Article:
Youth, elderly bear NYCHA’s slashing of services

Councilman Jimmy Vacca visited the Sue Ginsberg Senior Center on Thursday, May 1. Providing meals and enriching activities to local seniors, the center, located at Pelham Parkway Houses, faces closure under NYCHA’s newest cuts. - Photo courtesy of Councilman Jimmy Vacca's office

On Thursday, May 29, the New York City Housing Authority released a new plan to fund the agency’s financial shortfalls by eliminating a number of their community-based programs, including 94 community centers, 147 senior centers and Naturally Occurring Retirement Communities citywide.

At the Housing and Buildings Committee hearing, NYCHA chairman Tino Hernandez announced the cuts to the “non-core services,” at NYCHA’s 340 developments.

“They’re proposing draconian cuts,” Councilman Jimmy Vacca said. “It’s going backward and it’s something we’re going to fight.”

NYCHA currently funds 37 Out-of-School-Time programs, which serve approximately 3,500 kids, and 90 community centers that cater to another 4,000 local youth.

Recognizing the drastic plan to supplement the agency’s growing deficit, Eastchester Gardens Resident Council president Keith Ramsey said the cuts would be detrimental to the community’s approximate 4,000 residents.

He added more than 60 youth utilize Eastchester Gardens’ weight training, basketball and computer programs each day – all of which face extinction under NYCHA’s new plan.

“These programs are beneficial to the residents and if they snatch them from us we’ll be in trouble,” Ramsey explained.

Looking further to the future, Ramsey commented, “If they don’t get their financial situation in place, NYCHA will be a thing of the past.”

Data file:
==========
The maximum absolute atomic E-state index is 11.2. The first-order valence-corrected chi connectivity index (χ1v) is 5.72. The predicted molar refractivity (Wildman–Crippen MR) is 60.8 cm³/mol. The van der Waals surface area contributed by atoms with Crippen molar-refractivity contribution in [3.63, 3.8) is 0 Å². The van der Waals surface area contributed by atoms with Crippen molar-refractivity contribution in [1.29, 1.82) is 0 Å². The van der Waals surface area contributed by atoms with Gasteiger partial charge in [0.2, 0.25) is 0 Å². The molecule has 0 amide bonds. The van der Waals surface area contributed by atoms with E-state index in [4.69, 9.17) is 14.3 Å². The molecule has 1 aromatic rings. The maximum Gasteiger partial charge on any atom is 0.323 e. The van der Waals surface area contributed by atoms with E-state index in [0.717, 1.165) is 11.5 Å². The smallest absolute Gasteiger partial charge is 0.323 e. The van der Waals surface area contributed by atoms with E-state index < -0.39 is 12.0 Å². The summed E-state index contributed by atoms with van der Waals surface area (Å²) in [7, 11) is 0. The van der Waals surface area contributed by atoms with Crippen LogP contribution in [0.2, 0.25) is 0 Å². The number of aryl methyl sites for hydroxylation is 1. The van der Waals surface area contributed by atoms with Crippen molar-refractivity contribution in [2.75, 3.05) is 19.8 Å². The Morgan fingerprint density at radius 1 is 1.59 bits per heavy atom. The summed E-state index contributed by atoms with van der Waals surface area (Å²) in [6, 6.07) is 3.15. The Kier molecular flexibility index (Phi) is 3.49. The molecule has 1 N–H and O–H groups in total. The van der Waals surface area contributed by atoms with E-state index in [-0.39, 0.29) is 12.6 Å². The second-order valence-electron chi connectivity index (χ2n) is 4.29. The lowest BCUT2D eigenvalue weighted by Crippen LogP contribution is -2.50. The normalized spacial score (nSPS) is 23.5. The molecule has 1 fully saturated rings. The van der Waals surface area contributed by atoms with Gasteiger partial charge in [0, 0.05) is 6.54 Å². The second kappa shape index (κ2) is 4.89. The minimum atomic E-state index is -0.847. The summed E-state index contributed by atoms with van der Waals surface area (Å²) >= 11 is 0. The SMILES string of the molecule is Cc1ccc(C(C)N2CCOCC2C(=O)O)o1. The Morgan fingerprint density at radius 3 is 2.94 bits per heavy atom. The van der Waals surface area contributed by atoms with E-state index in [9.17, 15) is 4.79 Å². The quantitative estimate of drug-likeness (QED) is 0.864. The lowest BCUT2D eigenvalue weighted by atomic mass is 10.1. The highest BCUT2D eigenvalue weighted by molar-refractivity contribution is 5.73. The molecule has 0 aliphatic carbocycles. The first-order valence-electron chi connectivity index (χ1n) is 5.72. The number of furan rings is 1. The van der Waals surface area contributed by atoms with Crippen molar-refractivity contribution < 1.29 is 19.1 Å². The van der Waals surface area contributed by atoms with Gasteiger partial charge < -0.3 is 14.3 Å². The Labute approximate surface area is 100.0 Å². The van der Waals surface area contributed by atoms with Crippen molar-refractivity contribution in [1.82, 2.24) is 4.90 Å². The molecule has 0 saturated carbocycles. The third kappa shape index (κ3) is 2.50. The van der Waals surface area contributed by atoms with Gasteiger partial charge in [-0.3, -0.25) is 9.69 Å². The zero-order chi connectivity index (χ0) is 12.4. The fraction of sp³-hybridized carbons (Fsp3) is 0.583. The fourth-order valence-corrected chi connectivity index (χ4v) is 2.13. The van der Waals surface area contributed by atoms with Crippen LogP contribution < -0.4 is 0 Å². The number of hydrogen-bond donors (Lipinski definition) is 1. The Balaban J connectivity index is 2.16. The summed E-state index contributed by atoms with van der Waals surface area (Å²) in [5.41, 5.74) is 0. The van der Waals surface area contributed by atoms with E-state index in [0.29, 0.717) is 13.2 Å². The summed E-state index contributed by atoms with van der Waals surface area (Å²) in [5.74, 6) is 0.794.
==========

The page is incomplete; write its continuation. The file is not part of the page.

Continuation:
Not if Vacca has anything to say about it.

On Wednesday, June 11, Vacca co-led a rally on the steps of City Hall to demand NYCHA desert its plan to close more than 400 community facilities in coming years.

The group urged the city to set aside roughly $70 million in the 2009 fiscal year to protect short-term youth and senior programming, while forming an interagency task force to evaluate and create solutions for long-term issues.

Without an intervention, Vacca said, “This would take senior centers back to the stone age; no services, no centers, no programs.”

Rosemary Durso, director of Boston Road’s R.A.I.N. senior center, agreed. “It would be a hardship for them, on the whole of their lives. They look forward to being with their peers and without them they’d lead a very lonely life.”

Bobbie Sackman, director of Public Policy, Council of Senior Centers and Services offered a suggestion. “What we really need is the city to find $30 million,” she said. “While that’s a lot of money, something has to be done.  You can’t close senior centers overnight.”

Vacca said that while NYCHA failed to offer a timeline for the proposed changes, he believes the agency will initiate its plan sometime this summer.

“These centers serve as the lifeblood of our city’s housing developments,” Vacca said. “Closing them will devastate public housing residents and leave our most vulnerable youth and senior citizens without any community-based programs or support services. That’s an outcome we can’t afford.”

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